Maksim Moshkow and Russia’s own ‘Gutenberg’

Maksim Moshkow, creator of lib.ruAnyone who follows digital libraries knows about Project Gutenberg, with 17,000 free public domain e-books available. Far less known outside the Russian-speaking world is Maksim Moshkow's Library (also known as, which contains approximately 40,000 e-books, both public domain and copyrighted. Developing this monumental library has been the "hobby" of 39-year-old Muscovite Maksim Eugenievich Moshkow since 1994. He was kind enough to consent to an interview about his library and e-books in Russia, and his answers will be the topic of a series of posts over the next week or so. Today: How the project began (Future topics will include how books are submitted, what he does-- and thinks-- about copyright, file format issues, how and by whom e-books are read in Russia, and his vision for the library.)

The idea

How and when did you come up with the idea for a digital library?

In 1990 I started to gather a collection of e-books on my work computer– I swapped them, and copied them from friends. In 1994, I got an Internet connection at work, and I moved my collection to the institute’s webserver for my homepage. When my homepage was up, it had pages for “My hobbies”, “My work”, and “My Library”. Then, the library only took up 10 megabytes. Russian speakers visited the library, I added to it, and then there were a lot of visitors and they started to send me e-book files, and I put them up. So, in 11 years, the library grew, gained popularity, and expanded.

Did you do the first e-books yourself? What were they?

At first I did it myself, but pretty soon readers and authors started to send them to me, and I barely had time to put them up. The first were documentation and textbooks for Unix, novels by Boris and Arkady Strugatsky, song lyrics by Aquarium, the Beatles, Jesus Christ Superstar, and others.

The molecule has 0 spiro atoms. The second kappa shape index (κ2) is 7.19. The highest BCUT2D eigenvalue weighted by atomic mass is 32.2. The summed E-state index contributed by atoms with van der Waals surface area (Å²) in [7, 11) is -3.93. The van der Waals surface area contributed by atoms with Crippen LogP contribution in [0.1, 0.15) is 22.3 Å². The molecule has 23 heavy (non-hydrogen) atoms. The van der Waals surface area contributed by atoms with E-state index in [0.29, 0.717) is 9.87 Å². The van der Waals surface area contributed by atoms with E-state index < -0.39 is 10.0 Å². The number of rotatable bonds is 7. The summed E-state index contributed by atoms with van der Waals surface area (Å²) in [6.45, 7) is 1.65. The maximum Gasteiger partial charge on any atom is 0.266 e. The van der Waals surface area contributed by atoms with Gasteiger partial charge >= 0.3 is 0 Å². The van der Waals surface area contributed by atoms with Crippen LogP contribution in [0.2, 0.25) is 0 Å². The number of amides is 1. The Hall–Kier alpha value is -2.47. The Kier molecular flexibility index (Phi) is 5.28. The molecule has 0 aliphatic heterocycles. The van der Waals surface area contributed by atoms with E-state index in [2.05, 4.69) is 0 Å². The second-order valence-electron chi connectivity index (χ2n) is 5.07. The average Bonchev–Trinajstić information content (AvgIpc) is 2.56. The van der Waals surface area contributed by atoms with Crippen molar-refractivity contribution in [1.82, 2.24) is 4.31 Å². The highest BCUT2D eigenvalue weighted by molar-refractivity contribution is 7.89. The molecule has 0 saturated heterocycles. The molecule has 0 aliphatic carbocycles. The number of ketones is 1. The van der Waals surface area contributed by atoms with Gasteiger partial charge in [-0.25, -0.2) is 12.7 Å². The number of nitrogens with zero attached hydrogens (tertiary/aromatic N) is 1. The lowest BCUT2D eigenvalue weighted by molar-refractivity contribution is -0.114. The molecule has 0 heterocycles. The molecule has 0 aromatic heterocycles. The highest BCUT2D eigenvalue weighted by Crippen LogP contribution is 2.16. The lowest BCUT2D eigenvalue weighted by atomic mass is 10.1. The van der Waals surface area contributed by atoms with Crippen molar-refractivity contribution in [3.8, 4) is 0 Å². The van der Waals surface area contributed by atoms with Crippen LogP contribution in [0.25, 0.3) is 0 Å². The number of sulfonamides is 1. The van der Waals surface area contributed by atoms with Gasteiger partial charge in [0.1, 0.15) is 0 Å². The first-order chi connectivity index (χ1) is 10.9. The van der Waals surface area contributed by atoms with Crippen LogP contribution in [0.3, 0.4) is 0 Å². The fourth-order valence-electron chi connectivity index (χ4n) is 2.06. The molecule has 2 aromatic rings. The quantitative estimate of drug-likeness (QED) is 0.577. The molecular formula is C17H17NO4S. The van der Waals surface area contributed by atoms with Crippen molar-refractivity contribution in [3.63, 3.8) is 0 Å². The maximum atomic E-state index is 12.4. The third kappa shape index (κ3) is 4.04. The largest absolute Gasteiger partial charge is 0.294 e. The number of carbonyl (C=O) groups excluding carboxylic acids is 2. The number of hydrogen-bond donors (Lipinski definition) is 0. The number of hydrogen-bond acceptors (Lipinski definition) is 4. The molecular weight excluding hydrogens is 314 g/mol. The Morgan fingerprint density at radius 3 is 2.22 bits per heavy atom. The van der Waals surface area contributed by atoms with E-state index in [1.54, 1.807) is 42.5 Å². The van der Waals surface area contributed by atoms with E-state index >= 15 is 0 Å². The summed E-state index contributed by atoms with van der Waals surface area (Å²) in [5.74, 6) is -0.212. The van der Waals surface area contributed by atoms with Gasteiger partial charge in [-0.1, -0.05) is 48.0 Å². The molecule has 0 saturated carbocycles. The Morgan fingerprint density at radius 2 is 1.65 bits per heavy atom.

Financial support

How did you get the money to start the project?

I didn’t get any. I’ve always done it myself. The library is my hobby.

On the site it says that the library has the support of the Federal Agency of Printing and Mass Communication. What sort of support did they provide, and how did you get it?

In the 10th year of the library [2004] the Federal Agency of Printing and Mass Communication decided to offer me help and set aside a $35,000 grant for the development of the library. In September 2005, I received that money, and now I’m spending it on modernizing the technical equipment for the site. I’m upgrading the servers, and getting OCR done on electronic texts I’d like to have in the library.

Stay tuned to TeleRead for more about Maksim Moshkow and

(Questions and answers were in Russian, and have been translated by me. Any misunderstandings are my responsibility.)

Quinn Anya Carey is a BA/MA student in Slavic Linguistics at the University of Chicago.

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